I am starting a PhD in computer science, and have noticed that a number of classmates will write on LinkedIn or their academic websites that they are getting a "PhD in Machine Learning" or "PhD in Artificial Intelligence" and so on. Is this common/acceptable to write "PhD in [Area of Interest/Expertise]" instead of your home department?

  • 1
    Common/acceptable to who? It appears common within your class, but how much wider are you interested? Also, if you have reason for believing that it might possibly not be acceptable then it may be worth saying.
    – Ian_Fin
    Sep 28, 2016 at 13:00
  • @Ian_Fin, an ideal answer will note if this is audience-dependent and factor that in if needed.
    – jds
    Sep 28, 2016 at 14:57
  • Given the range of possible audiences, and consequently the number of considerations potentially requiring factored in, does this not make the question rather broad? Perhaps a more focused question would be something like "Is it accurate to describe myself as getting a PhD in Machine Learning specifically, rather than just a PhD in Computer Science?"
    – Ian_Fin
    Sep 28, 2016 at 15:01

3 Answers 3


I believe it makes sense. The PhD education is a very narrow education which will give you very specific knowledge regarding a specific aspect of a research area. Therefore, it makes completely sense to be a bit more specific rather than general. PhD in computer science sounds very broad and not much descriptive.

  • The problem is that the OP's classmates are not PhD yet. I think it would be fine if they say "PhD student in AI".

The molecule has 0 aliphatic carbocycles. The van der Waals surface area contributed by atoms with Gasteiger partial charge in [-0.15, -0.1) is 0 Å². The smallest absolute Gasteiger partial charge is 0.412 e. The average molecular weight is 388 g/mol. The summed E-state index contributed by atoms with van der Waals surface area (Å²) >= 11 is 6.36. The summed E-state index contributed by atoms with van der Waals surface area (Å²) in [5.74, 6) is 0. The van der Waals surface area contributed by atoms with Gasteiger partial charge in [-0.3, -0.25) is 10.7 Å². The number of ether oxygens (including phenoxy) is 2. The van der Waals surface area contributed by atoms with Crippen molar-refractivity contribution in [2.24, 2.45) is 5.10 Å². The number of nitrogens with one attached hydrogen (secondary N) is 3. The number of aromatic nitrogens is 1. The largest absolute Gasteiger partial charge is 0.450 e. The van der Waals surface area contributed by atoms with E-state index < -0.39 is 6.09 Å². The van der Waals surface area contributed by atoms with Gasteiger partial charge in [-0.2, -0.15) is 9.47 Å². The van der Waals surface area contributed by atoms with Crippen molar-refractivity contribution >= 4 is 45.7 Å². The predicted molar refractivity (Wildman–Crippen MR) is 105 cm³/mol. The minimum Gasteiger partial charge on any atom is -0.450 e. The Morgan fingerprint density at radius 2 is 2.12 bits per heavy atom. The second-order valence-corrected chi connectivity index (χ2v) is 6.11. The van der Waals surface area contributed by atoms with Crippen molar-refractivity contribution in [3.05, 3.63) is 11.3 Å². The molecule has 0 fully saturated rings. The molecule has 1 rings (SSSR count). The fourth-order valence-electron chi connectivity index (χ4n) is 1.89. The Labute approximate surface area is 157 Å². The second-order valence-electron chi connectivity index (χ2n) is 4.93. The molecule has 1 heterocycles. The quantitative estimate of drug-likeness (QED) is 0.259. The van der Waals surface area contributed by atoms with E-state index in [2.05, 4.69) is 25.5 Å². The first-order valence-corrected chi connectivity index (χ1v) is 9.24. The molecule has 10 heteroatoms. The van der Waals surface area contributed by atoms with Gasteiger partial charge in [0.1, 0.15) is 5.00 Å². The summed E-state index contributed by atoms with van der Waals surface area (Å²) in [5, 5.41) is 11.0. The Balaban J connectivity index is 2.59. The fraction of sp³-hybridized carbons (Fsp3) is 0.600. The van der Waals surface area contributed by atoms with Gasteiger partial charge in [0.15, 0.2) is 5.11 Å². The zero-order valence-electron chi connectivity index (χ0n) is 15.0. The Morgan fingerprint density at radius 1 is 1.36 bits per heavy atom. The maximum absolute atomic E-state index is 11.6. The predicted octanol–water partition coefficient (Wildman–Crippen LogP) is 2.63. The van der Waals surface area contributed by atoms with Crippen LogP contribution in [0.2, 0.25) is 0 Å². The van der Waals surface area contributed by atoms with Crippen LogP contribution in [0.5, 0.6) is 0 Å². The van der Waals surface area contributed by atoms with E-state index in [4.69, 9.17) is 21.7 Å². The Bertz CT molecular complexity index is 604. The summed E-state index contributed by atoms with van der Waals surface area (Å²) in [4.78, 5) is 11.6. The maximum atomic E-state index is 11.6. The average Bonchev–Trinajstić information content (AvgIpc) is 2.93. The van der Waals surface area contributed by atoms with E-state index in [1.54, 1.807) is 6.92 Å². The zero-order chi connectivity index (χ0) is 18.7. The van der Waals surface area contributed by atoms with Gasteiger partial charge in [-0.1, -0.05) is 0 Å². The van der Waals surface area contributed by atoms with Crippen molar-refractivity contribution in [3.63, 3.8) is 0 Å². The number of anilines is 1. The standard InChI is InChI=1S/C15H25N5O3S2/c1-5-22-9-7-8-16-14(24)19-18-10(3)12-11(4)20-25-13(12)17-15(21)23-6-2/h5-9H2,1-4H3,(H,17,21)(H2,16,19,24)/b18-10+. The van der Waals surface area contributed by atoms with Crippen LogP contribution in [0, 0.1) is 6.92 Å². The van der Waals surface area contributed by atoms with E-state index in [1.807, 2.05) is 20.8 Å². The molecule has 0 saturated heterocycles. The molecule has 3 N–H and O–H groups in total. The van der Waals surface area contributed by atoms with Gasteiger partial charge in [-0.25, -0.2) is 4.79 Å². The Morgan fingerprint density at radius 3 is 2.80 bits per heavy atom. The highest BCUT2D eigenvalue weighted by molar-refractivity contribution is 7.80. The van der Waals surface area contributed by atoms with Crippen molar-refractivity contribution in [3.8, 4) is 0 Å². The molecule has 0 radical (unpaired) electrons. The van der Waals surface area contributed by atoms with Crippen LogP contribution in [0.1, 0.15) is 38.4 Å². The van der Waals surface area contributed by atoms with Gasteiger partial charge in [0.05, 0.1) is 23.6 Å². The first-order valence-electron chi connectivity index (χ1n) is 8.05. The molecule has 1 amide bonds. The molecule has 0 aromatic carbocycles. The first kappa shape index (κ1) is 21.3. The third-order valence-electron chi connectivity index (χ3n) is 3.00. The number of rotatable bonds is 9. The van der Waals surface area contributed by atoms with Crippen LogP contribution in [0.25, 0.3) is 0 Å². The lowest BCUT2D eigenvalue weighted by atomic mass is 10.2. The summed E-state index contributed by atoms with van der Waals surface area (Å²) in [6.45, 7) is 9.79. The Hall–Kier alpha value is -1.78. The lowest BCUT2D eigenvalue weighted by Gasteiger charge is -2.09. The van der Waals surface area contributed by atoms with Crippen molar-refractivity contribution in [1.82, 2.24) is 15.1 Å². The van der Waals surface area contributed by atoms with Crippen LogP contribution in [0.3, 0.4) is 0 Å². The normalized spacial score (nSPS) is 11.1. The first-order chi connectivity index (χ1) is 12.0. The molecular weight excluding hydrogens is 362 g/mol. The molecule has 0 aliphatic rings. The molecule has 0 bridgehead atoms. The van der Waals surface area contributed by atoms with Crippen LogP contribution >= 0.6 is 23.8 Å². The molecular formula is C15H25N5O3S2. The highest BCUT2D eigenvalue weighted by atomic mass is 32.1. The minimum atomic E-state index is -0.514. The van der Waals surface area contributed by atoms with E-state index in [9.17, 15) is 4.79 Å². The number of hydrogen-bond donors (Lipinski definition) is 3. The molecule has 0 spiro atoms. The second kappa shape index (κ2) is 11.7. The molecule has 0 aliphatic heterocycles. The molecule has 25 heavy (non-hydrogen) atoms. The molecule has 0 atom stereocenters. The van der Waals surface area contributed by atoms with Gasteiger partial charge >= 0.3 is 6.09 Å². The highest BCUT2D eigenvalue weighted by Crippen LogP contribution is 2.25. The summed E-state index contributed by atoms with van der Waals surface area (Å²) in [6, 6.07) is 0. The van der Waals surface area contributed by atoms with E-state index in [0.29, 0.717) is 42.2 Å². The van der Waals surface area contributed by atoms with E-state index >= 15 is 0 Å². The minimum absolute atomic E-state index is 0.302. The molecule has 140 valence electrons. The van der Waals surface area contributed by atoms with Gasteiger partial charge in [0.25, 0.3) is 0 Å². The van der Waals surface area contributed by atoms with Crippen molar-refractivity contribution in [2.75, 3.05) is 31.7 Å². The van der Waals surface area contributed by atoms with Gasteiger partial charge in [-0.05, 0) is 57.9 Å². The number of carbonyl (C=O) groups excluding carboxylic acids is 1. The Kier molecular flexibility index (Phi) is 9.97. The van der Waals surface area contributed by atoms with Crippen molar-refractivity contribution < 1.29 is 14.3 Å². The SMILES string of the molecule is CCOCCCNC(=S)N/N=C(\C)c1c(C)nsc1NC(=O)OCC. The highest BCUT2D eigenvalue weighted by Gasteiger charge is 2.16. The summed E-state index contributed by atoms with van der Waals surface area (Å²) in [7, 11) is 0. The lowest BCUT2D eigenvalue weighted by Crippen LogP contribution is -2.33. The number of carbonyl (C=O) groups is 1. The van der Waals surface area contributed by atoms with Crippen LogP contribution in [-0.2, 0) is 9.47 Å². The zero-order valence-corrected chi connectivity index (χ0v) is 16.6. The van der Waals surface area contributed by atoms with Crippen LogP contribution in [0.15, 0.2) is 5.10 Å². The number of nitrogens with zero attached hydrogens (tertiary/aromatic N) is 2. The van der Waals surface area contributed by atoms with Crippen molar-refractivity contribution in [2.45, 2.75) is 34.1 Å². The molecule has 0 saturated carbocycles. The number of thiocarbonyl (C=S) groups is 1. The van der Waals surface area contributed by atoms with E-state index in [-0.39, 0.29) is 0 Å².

– Nobody
    Sep 28, 2016 at 13:23
  • 2
    Well, i agree with you. I was focusing more on the research area rather than on the title. For me is obvious that if you are still pursuing it you can not use it officially.
    – Alessio
    Sep 29, 2016 at 7:22

This should not be a problem. These people are providing additional information about what they are studying; nobody is going to be confused and think that they are studying under the auspices of a "department of machine learning," or whatever.

Whether people do this is cultural, and it depends on both the field and institution involved. Personally, I would not phrase things precisely this way on my c.v. However, technically, my Ph.D. degree is not "in" anything at all; no field was noted on my diploma or at my commencement ceremony. Depending on context, I might say that my degree was in "mathematics," "applied mathematics," or "mathematical physics." Which I would use would depend on my audience and what information I was trying to convey.


It sounds fine to me too. FWIW, I usually phrase it as two separate statements: I'm getting a PhD. My research/thesis topic is..."

Not only are you clarifying what your field of expertise is, you're also preventing misunderstandings. I study artificial life, but I'm in what's called the "Faculty of Engineering", and for all I know that's what will be listed on my diploma. I certainly wouldn't want people to think I was capable of building a bridge!

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